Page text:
So: Bless you. Thank you. I owe you more than you can guess.
I can live this state of being. That much is easy for me, if only because I have never once betrayed it. And I can manifest it, both in my own real-time behavior and in the very best of my writing. But what I want to learn how to do is to teach it, to make my own interior experience of Splendor abstract and transmissible.
And that’s funny to me, too, because when I use the word “delight” what I mean is thrilled to the core. There is no way of speaking or writing about what I experience, in the quiet of my own mind, nor any other way of communicating it — except to live it along with me. And yet that’s what I want to do. I want to come up with a way of conveying in that dry dialect called fathertongue the breathtaking drenching I feel when I have lived my life by my own values and standards — when I have lived up to the life I would imagine for myself.
I am as vain as a kitten, I know this, and as eager and as unafraid as a puppy. I see the world at the age of fifty just as I saw it when I was nineteen years old, just as I saw it when I was four years old — discovering virtue and vice for myself, as each human being must do and as no kitten or puppy ever can. But I believe that my experience of being alive as a human being — the Splendor of being thrilled to the core almost all the time — is normal. I believe that this is what every human life should be like, that to fail to achieve this state of being is not just excruciatingly tragic but outrageously wasteful and completely unnecessary.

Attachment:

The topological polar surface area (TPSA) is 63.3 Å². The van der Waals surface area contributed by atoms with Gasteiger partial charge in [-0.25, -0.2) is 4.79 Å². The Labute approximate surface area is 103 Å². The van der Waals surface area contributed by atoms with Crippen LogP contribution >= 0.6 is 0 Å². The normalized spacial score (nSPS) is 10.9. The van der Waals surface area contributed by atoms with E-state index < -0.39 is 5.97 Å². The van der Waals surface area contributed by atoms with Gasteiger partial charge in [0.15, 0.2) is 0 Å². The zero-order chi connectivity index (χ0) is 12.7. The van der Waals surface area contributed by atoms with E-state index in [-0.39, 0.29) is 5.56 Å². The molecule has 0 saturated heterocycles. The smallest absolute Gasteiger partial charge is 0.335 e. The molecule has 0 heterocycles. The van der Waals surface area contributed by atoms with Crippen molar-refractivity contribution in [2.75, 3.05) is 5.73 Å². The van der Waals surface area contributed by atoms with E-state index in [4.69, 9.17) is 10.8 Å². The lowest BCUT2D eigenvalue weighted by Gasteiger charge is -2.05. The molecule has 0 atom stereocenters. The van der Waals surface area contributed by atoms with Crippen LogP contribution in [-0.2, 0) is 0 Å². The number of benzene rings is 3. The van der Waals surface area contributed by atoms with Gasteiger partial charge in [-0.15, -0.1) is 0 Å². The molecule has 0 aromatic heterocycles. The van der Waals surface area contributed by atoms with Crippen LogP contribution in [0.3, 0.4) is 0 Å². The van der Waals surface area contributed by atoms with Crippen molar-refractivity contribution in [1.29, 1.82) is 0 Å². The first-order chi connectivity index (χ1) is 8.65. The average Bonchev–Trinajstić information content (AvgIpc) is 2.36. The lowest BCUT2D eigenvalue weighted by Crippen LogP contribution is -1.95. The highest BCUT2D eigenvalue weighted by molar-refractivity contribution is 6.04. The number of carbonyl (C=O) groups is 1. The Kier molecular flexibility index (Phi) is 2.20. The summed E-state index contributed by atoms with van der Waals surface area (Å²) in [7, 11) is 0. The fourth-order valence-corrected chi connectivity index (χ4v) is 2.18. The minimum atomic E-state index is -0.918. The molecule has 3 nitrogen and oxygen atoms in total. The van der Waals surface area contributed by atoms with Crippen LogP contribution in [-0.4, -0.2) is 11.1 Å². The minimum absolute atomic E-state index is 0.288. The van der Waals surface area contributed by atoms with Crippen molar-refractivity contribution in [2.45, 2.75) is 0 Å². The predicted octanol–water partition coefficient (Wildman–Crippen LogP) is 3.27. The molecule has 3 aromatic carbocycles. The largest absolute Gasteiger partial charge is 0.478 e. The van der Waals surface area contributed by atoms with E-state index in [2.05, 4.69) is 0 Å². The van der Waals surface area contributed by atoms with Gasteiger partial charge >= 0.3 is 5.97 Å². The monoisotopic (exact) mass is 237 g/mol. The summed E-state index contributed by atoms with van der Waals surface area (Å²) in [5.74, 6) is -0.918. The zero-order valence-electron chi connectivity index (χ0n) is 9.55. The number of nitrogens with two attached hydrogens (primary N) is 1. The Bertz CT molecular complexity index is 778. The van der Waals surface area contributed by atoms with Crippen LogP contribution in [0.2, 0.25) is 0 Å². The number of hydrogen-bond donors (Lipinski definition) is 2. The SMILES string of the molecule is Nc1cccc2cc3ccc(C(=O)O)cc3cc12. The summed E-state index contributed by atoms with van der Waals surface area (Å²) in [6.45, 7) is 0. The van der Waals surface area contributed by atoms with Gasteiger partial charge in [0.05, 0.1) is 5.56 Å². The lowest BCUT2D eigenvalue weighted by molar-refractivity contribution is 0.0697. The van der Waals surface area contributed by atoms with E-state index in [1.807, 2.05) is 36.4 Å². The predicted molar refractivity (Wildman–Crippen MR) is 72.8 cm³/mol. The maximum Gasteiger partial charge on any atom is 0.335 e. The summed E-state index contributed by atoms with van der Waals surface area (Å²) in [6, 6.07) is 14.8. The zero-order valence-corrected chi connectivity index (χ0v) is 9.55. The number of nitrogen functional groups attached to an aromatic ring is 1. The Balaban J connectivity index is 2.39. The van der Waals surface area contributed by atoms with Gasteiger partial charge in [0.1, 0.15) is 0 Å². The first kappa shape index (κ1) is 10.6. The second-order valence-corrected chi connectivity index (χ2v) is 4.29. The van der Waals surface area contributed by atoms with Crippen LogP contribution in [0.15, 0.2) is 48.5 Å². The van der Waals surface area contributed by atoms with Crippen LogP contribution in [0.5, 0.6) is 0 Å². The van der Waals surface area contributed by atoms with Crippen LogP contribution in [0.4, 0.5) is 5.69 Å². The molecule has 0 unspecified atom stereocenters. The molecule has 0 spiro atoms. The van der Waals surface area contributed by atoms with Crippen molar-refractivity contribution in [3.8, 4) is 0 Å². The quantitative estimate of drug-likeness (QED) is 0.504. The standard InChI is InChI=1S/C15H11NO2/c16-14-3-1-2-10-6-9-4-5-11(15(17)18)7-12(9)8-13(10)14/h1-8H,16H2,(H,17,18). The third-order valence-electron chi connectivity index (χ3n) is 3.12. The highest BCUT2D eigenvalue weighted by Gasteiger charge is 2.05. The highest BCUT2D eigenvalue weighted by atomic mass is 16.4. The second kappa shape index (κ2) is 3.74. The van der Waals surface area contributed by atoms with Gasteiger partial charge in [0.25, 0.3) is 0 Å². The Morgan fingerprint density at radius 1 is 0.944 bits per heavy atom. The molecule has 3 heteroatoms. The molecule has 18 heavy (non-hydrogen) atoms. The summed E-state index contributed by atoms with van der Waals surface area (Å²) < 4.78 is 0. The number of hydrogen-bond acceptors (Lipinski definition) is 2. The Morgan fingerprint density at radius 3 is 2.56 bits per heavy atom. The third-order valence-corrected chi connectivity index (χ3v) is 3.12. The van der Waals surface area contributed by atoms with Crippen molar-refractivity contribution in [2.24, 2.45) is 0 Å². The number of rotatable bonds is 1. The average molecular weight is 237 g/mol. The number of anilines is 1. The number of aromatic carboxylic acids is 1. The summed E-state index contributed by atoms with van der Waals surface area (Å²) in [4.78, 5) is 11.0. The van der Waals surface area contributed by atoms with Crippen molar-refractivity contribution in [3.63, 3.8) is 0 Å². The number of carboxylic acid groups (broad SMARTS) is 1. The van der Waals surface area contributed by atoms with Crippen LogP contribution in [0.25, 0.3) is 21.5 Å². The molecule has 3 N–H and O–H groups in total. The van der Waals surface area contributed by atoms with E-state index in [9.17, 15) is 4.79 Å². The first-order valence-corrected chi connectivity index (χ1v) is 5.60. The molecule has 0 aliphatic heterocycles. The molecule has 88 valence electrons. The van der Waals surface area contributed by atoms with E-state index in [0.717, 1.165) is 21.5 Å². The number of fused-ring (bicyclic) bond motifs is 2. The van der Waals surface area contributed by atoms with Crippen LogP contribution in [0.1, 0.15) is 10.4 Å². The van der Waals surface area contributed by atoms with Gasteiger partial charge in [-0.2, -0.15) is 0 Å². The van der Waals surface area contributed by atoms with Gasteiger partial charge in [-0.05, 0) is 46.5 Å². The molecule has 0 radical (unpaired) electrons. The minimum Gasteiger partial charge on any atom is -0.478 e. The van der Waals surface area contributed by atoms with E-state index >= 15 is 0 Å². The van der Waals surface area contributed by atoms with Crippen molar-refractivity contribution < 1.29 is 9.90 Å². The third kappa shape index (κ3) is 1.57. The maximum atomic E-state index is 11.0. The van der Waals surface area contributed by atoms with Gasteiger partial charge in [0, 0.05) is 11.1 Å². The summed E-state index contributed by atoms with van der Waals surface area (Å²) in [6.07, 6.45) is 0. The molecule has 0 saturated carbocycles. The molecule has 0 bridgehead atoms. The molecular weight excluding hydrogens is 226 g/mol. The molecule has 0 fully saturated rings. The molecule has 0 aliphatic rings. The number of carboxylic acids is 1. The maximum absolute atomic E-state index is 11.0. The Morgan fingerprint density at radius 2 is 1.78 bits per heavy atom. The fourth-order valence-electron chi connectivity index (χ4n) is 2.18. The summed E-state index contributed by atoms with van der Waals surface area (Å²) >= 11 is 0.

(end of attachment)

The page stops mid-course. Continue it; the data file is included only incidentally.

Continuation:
And all of this is simultaneously dreadfully serious to me and uproariously funny: I don’t want for you to be a better Realtor or lender or investor or whatever. I want for you to be a better person — a better human being, a better expression of the promise inherent in the incomparable gift of volitional conceptuality — of free moral agency. Whatever it is I might seem to be discussing, on the surface, this is all I am ever really talking about.
I want to live full time in a forgotten country known as A Different Way Of Thinking. And I want for you to be able to live there with me. I don’t know how to get there — yet. I don’t even know how to draw the map. But I know that the world I live in inside my mind can exist everywhere, if we let it. I’m going to figure out how…